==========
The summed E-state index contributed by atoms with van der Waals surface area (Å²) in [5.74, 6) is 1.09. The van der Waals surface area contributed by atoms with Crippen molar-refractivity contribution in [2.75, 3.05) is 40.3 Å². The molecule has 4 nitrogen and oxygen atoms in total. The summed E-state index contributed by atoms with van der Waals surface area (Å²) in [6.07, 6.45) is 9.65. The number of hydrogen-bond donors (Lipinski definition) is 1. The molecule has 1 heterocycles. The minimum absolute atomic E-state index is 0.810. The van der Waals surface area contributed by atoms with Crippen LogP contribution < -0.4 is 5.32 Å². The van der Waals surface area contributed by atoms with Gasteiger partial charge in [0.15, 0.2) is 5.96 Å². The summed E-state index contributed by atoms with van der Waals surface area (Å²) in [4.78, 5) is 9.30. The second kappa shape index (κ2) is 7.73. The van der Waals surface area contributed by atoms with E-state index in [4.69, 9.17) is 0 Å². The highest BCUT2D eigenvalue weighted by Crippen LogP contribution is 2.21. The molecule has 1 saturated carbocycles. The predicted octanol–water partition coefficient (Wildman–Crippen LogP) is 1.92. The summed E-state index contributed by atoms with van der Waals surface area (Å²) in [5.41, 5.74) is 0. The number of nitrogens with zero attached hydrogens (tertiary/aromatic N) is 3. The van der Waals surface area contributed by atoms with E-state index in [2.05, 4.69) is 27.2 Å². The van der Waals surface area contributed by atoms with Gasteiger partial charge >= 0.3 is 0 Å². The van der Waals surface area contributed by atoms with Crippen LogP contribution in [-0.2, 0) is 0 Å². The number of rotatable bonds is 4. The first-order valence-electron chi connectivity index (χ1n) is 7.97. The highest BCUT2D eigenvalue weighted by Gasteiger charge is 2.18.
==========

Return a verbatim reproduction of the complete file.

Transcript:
The summed E-state index contributed by atoms with van der Waals surface area (Å²) in [5.74, 6) is 1.09. The van der Waals surface area contributed by atoms with Crippen molar-refractivity contribution in [2.75, 3.05) is 40.3 Å². The molecule has 4 nitrogen and oxygen atoms in total. The summed E-state index contributed by atoms with van der Waals surface area (Å²) in [6.07, 6.45) is 9.65. The number of hydrogen-bond donors (Lipinski definition) is 1. The molecule has 1 heterocycles. The minimum absolute atomic E-state index is 0.810. The van der Waals surface area contributed by atoms with Crippen LogP contribution < -0.4 is 5.32 Å². The van der Waals surface area contributed by atoms with Gasteiger partial charge in [0.15, 0.2) is 5.96 Å². The summed E-state index contributed by atoms with van der Waals surface area (Å²) in [4.78, 5) is 9.30. The second kappa shape index (κ2) is 7.73. The van der Waals surface area contributed by atoms with E-state index in [4.69, 9.17) is 0 Å². The highest BCUT2D eigenvalue weighted by Crippen LogP contribution is 2.21. The molecule has 1 saturated carbocycles. The predicted octanol–water partition coefficient (Wildman–Crippen LogP) is 1.92. The summed E-state index contributed by atoms with van der Waals surface area (Å²) in [5.41, 5.74) is 0. The number of nitrogens with zero attached hydrogens (tertiary/aromatic N) is 3. The van der Waals surface area contributed by atoms with E-state index in [2.05, 4.69) is 27.2 Å². The van der Waals surface area contributed by atoms with Gasteiger partial charge >= 0.3 is 0 Å². The van der Waals surface area contributed by atoms with Crippen LogP contribution in [-0.2, 0) is 0 Å². The number of rotatable bonds is 4. The first-order valence-electron chi connectivity index (χ1n) is 7.97. The highest BCUT2D eigenvalue weighted by Gasteiger charge is 2.18.